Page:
When implementing an incentive program, you want to make sure that you are investing your time and resources well. According to Standard 3, measurement is paramount to a successful program. Roy Saunderson, a columnist for Incentive Magazine, explained what he believes are the best ways to measure your incentive program.

 

1.      Identify your goals

You can not measure your program without an end goal you want to achieve. Think through the results you would like to see from a successful incentive program. Do you want to increase sales? Improve customer service? Make sure this stays at the center of your incentive program.

2.      Look into the costs of what you are trying to avoid

Saunderson gives the example of accidents in a workplace. If your goal is to decrease accidents, analyze the cost of lost time due to an injury for an employee. If you want to decrease turnover, analyze the cost of hiring a new employee. Putting a price on the program will emphasize the need for your incentive program.

3.      Set smaller, achievable goals

Within your incentive program, set smaller goals to keep track of progress. This will keep you more tuned-in to the end goal.

4.      Make sure you are consistently gathering data

This applies to before, during and after your incentive program. If you are trying to boost sales, for example, make sure you collect the current sales data. During the program, it is even more important to gather data on a regular basis so you can continuously measure the progress.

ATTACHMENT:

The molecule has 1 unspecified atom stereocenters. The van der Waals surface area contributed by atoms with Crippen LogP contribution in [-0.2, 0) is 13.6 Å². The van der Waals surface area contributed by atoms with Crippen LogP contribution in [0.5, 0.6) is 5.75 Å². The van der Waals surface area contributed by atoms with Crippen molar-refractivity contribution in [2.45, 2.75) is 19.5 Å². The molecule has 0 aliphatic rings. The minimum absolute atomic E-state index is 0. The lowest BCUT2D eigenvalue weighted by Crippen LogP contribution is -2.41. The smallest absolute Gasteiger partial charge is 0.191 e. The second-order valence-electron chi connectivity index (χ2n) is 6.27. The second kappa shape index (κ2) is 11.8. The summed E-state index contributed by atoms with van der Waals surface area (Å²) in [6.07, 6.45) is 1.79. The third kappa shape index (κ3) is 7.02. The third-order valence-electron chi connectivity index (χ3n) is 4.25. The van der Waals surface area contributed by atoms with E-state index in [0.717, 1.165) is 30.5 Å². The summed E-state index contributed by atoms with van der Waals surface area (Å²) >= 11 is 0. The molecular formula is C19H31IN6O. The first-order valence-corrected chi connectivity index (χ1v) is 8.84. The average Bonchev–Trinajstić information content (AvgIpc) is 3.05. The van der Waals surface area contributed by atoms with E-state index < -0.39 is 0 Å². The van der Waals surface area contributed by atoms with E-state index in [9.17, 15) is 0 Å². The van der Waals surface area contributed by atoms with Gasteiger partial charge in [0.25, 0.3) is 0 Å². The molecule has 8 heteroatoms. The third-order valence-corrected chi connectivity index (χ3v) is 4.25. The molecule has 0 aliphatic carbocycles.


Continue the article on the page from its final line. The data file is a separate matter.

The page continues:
5.      After your program, calculate the ROI

Was the program effective? Work out the data after the program concludes to see how successful your program was and find areas where it can be improved.

 

Become a Certified Recognition Professional! Learn more here.

 

To learn more about RPI’s 7 Best Practice Standards, click here.

 

 

 

Tags:  incentives  rewards  RPI 7 Best Practices 

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Mistakes To Avoid In Your Incentive Program

Posted By Ava Ewald, Tuesday, March 3, 2020
 RPI is at the forefront of recognition program development. They have developed their 7 Best Practice Standards ® to help you develop a great recognition program for your organization. Standard 5 is recognition training and Standard 7 is recognition change and flexibility. Both are important when creating and refining your program. Below are mistakes to avoid when implementing an incentive program.

 

Incentive programs are a great way to motivate you employees and boost morale. However, there are some things that can prevent your program from succeeding. Forbes contributors Bill Fotsch and John Case described asking a group of conference attendees if they felt their company’s incentive program was effective and only a few hands were raised. Fotsch and Case detailed what to avoid to have the most successful program.

 

1.      Avoid isolating individuals as much as you can

Fotsch and Case explained that incentive programs have the potential to garner resentment among employees who may feel left out. They explained that giving a bonus to sales staff could make those in the customer service department feel unappreciated.

-          Harvard Business Review stated that incentives have the capacity to make others feel punished if they do not receive a reward.

-          Incentives within specific departments are great, but make the goals as specific to the department as you can.